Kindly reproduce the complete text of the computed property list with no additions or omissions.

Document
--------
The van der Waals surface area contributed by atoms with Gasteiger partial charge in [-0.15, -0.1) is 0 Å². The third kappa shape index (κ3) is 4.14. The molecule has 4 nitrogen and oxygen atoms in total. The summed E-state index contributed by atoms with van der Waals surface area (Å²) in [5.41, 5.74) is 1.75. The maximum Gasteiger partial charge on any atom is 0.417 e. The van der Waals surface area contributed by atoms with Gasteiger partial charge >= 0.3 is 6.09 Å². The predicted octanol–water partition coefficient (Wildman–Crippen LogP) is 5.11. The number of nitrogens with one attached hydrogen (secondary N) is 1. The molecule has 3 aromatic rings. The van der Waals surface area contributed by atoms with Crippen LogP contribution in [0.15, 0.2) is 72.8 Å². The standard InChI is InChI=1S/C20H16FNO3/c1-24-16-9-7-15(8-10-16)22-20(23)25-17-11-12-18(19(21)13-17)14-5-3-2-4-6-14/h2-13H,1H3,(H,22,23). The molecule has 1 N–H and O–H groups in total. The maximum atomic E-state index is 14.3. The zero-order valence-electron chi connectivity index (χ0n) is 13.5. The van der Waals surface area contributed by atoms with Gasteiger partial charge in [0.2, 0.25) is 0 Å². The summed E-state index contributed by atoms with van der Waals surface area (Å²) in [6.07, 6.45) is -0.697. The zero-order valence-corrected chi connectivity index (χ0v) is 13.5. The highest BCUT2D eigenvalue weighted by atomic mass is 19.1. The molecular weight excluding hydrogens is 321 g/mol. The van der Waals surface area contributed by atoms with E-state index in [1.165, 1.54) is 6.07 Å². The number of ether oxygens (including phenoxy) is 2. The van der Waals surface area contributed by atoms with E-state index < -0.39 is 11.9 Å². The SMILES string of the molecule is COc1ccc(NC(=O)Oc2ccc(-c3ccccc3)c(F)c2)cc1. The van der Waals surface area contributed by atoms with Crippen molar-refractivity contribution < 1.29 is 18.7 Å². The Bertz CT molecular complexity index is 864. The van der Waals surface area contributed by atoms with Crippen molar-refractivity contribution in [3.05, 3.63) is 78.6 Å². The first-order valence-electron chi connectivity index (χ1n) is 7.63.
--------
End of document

The van der Waals surface area contributed by atoms with Gasteiger partial charge in [-0.15, -0.1) is 0 Å². The third kappa shape index (κ3) is 4.14. The molecule has 4 nitrogen and oxygen atoms in total. The summed E-state index contributed by atoms with van der Waals surface area (Å²) in [5.41, 5.74) is 1.75. The maximum Gasteiger partial charge on any atom is 0.417 e. The van der Waals surface area contributed by atoms with Gasteiger partial charge >= 0.3 is 6.09 Å². The predicted octanol–water partition coefficient (Wildman–Crippen LogP) is 5.11. The number of nitrogens with one attached hydrogen (secondary N) is 1. The molecule has 3 aromatic rings. The van der Waals surface area contributed by atoms with Crippen LogP contribution in [0.15, 0.2) is 72.8 Å². The standard InChI is InChI=1S/C20H16FNO3/c1-24-16-9-7-15(8-10-16)22-20(23)25-17-11-12-18(19(21)13-17)14-5-3-2-4-6-14/h2-13H,1H3,(H,22,23). The molecule has 1 N–H and O–H groups in total. The maximum atomic E-state index is 14.3. The zero-order valence-electron chi connectivity index (χ0n) is 13.5. The van der Waals surface area contributed by atoms with Gasteiger partial charge in [0.2, 0.25) is 0 Å². The summed E-state index contributed by atoms with van der Waals surface area (Å²) in [6.07, 6.45) is -0.697. The zero-order valence-corrected chi connectivity index (χ0v) is 13.5. The highest BCUT2D eigenvalue weighted by atomic mass is 19.1. The molecular weight excluding hydrogens is 321 g/mol. The van der Waals surface area contributed by atoms with E-state index in [1.165, 1.54) is 6.07 Å². The number of ether oxygens (including phenoxy) is 2. The van der Waals surface area contributed by atoms with E-state index < -0.39 is 11.9 Å². The SMILES string of the molecule is COc1ccc(NC(=O)Oc2ccc(-c3ccccc3)c(F)c2)cc1. The van der Waals surface area contributed by atoms with Crippen molar-refractivity contribution < 1.29 is 18.7 Å². The Bertz CT molecular complexity index is 864. The van der Waals surface area contributed by atoms with Crippen molar-refractivity contribution in [3.05, 3.63) is 78.6 Å². The first-order valence-electron chi connectivity index (χ1n) is 7.63.